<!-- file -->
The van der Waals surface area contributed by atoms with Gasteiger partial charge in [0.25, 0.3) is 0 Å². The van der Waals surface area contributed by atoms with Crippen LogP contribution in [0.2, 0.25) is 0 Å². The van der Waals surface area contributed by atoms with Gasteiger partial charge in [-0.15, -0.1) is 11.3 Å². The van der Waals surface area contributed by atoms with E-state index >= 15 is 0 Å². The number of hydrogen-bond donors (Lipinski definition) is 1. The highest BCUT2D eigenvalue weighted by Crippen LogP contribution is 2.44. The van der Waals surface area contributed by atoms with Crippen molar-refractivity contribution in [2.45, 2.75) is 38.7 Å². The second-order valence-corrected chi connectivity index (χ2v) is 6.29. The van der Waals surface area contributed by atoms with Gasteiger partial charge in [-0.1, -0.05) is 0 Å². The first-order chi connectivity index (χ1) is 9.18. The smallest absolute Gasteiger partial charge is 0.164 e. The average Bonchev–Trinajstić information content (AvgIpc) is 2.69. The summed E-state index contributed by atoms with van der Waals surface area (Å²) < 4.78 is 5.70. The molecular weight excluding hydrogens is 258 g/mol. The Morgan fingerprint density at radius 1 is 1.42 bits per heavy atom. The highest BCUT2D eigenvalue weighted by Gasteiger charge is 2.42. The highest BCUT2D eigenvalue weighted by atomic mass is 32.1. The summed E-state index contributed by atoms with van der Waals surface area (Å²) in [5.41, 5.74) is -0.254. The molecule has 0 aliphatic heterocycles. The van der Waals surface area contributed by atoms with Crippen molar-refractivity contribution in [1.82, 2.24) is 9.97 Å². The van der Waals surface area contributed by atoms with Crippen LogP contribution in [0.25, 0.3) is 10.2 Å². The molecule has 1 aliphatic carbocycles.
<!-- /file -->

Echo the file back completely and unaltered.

The van der Waals surface area contributed by atoms with Gasteiger partial charge in [0.25, 0.3) is 0 Å². The van der Waals surface area contributed by atoms with Crippen LogP contribution in [0.2, 0.25) is 0 Å². The van der Waals surface area contributed by atoms with Gasteiger partial charge in [-0.15, -0.1) is 11.3 Å². The van der Waals surface area contributed by atoms with E-state index >= 15 is 0 Å². The number of hydrogen-bond donors (Lipinski definition) is 1. The highest BCUT2D eigenvalue weighted by Crippen LogP contribution is 2.44. The van der Waals surface area contributed by atoms with Crippen molar-refractivity contribution in [2.45, 2.75) is 38.7 Å². The second-order valence-corrected chi connectivity index (χ2v) is 6.29. The van der Waals surface area contributed by atoms with Gasteiger partial charge in [-0.1, -0.05) is 0 Å². The first-order chi connectivity index (χ1) is 9.18. The smallest absolute Gasteiger partial charge is 0.164 e. The average Bonchev–Trinajstić information content (AvgIpc) is 2.69. The summed E-state index contributed by atoms with van der Waals surface area (Å²) < 4.78 is 5.70. The molecular weight excluding hydrogens is 258 g/mol. The Morgan fingerprint density at radius 1 is 1.42 bits per heavy atom. The highest BCUT2D eigenvalue weighted by Gasteiger charge is 2.42. The highest BCUT2D eigenvalue weighted by atomic mass is 32.1. The summed E-state index contributed by atoms with van der Waals surface area (Å²) in [5.41, 5.74) is -0.254. The molecule has 0 aliphatic heterocycles. The van der Waals surface area contributed by atoms with Crippen molar-refractivity contribution in [1.82, 2.24) is 9.97 Å². The van der Waals surface area contributed by atoms with Crippen LogP contribution in [0.25, 0.3) is 10.2 Å². The molecule has 1 aliphatic carbocycles.